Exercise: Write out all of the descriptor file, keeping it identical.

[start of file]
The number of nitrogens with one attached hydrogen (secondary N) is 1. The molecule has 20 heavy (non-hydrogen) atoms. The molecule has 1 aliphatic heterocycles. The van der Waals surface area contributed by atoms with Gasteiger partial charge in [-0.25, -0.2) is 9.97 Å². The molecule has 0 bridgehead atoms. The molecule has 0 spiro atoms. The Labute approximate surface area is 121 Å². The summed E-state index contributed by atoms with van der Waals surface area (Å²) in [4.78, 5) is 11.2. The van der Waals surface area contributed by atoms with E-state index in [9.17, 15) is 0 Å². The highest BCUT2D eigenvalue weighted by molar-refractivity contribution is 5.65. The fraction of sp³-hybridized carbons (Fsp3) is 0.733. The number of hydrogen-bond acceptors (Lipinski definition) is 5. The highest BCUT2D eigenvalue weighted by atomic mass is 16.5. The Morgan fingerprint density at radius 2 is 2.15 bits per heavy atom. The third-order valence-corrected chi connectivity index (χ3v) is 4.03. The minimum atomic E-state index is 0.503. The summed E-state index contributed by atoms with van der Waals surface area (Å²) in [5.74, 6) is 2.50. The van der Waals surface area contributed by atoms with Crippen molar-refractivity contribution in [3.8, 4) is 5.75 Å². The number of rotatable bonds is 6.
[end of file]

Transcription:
The number of nitrogens with one attached hydrogen (secondary N) is 1. The molecule has 20 heavy (non-hydrogen) atoms. The molecule has 1 aliphatic heterocycles. The van der Waals surface area contributed by atoms with Gasteiger partial charge in [-0.25, -0.2) is 9.97 Å². The molecule has 0 bridgehead atoms. The molecule has 0 spiro atoms. The Labute approximate surface area is 121 Å². The summed E-state index contributed by atoms with van der Waals surface area (Å²) in [4.78, 5) is 11.2. The van der Waals surface area contributed by atoms with E-state index in [9.17, 15) is 0 Å². The highest BCUT2D eigenvalue weighted by molar-refractivity contribution is 5.65. The fraction of sp³-hybridized carbons (Fsp3) is 0.733. The number of hydrogen-bond acceptors (Lipinski definition) is 5. The highest BCUT2D eigenvalue weighted by atomic mass is 16.5. The Morgan fingerprint density at radius 2 is 2.15 bits per heavy atom. The third-order valence-corrected chi connectivity index (χ3v) is 4.03. The minimum atomic E-state index is 0.503. The summed E-state index contributed by atoms with van der Waals surface area (Å²) in [5.74, 6) is 2.50. The van der Waals surface area contributed by atoms with Crippen molar-refractivity contribution in [3.8, 4) is 5.75 Å². The number of rotatable bonds is 6.